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Pimlico bettors pick live over televised HORSE RACING


Yesterday might have seemed like an ordinary Tuesday in Maryland racing.

But it was something of a banner day for Pimlico/Laurel operator Joe De Francis and his management team.

For the first time since the tracks instituted a multiple-signal simulcasting program on April 29, live handle at Pimlico actually increased from the comparative date in 1992.

A year ago yesterday, $915,409 was bet on the nine-race Pimlico card, compared with yesterday's $941,561, also on nine live races. The latter figure does not include the extra $481,750 bet on full-card simulcasts from Belmont Park, Freehold Raceway, Churchill Downs and Hollywood Park.

With simulcast betting included, the gross handle for the day was 38 percent more than a year ago.

During the first 18 days of the multiple-signal program, live handle declined 18 percent, but when additional simulcasts are added in, the overall gross handle has risen by 17 to 20 percent from 1992. And net handle, after simulcasting costs are deducted, has increased by 5 to 8 percent.

The impact on the live card is less than feared, especially after yesterday's live handle increase.

"What this shows is that our fans are coming back," De Francis said. "We are offering them a better product because of the addition of the out-of-town races, and that they are betting on our live races as well."

Concurrent with introducing the multiple signals, Pimlico/Laurel also added Rosecroft Raceway as an afternoon simulcast center and the Frederick off-track betting parlor at the Cracked Claw restaurant opened, giving Pimlico/Laurel two new wagering outlets. The Cracked Claw has been an unqualified success. Wagering there through yesterday has averaged about $87,000 a day.

The great fear among management and horsemen was that the betting on the live races would be cannabalized when fans could bet on additional full cards of races telecast from the out-of-state tracks.

It happened at Delaware Park last year, when the handle on the live card dropped about 35 percent.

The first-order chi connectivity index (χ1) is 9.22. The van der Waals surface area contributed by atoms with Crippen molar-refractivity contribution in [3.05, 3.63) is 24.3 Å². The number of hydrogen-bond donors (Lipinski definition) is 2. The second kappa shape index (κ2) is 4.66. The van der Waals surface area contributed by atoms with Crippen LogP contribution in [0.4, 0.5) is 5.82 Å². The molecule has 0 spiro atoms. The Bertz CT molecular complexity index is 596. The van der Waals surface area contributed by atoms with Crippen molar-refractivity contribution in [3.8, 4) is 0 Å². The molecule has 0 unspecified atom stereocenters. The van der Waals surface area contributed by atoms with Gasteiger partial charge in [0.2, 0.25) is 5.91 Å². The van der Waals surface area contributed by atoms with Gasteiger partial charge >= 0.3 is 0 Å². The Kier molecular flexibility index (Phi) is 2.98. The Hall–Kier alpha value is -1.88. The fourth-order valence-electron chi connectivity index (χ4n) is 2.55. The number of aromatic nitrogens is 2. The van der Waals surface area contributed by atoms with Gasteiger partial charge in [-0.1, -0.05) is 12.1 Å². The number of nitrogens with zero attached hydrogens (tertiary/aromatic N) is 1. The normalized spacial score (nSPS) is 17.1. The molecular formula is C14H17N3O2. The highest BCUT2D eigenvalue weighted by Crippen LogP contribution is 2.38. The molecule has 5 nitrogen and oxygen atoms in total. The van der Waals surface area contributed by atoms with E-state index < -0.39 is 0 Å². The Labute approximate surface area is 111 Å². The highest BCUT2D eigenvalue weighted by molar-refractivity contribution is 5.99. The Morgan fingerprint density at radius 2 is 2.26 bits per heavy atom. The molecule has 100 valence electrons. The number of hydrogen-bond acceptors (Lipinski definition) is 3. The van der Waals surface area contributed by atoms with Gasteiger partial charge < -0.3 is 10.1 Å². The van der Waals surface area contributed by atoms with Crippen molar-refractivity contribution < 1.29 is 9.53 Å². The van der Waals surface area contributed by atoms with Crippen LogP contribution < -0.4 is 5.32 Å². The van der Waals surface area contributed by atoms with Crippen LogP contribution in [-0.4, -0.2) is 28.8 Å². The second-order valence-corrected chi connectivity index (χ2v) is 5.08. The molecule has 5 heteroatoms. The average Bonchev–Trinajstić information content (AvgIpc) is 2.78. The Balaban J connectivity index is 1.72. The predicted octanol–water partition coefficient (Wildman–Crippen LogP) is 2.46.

During the first four weeks of Maryland's entry into the electronic racing age, the most serious impact on the live product occurred last week, when live handle declined 23.6 percent.

But De Francis pointed out that during a comparative three-day period last year, betting was strong on the live Pimlico card because there was a large Double Triple carry-over, which eventually paid $213,000. "Any time the Double Triple is over $100,000, betting escalates," he said. "This year we have had no Double Triples approaching that size, so I regard those three days as an aberration.

"Overall the trend has been less of an impact of our live card from the simulcasts."

NOTE: The De Francis Dash, run at Pimlico on July 24, is expected to be part of a proposed Summerfest racing series to be televised on ESPN and simulcast nationwide. The Summerfest program, arranged by the promoters of the American Championship Racing Series, consists of 10 major stakes run on two Saturdays. On July 3, the stakes are the Molly Pitcher (Monmouth), Dwyer (Belmont), Triple Bend or Affirmed (Hollywood), Arlington Classic (Arlington) and Hollywood Gold Cup (Hollywood). The July 24 lineup includes the American Derby (Arlington), Sunset/Swaps (Hollywood), Top Flight (Belmont), De Francis Dash (Pimlico) and Iselin Handicap (Monmouth).

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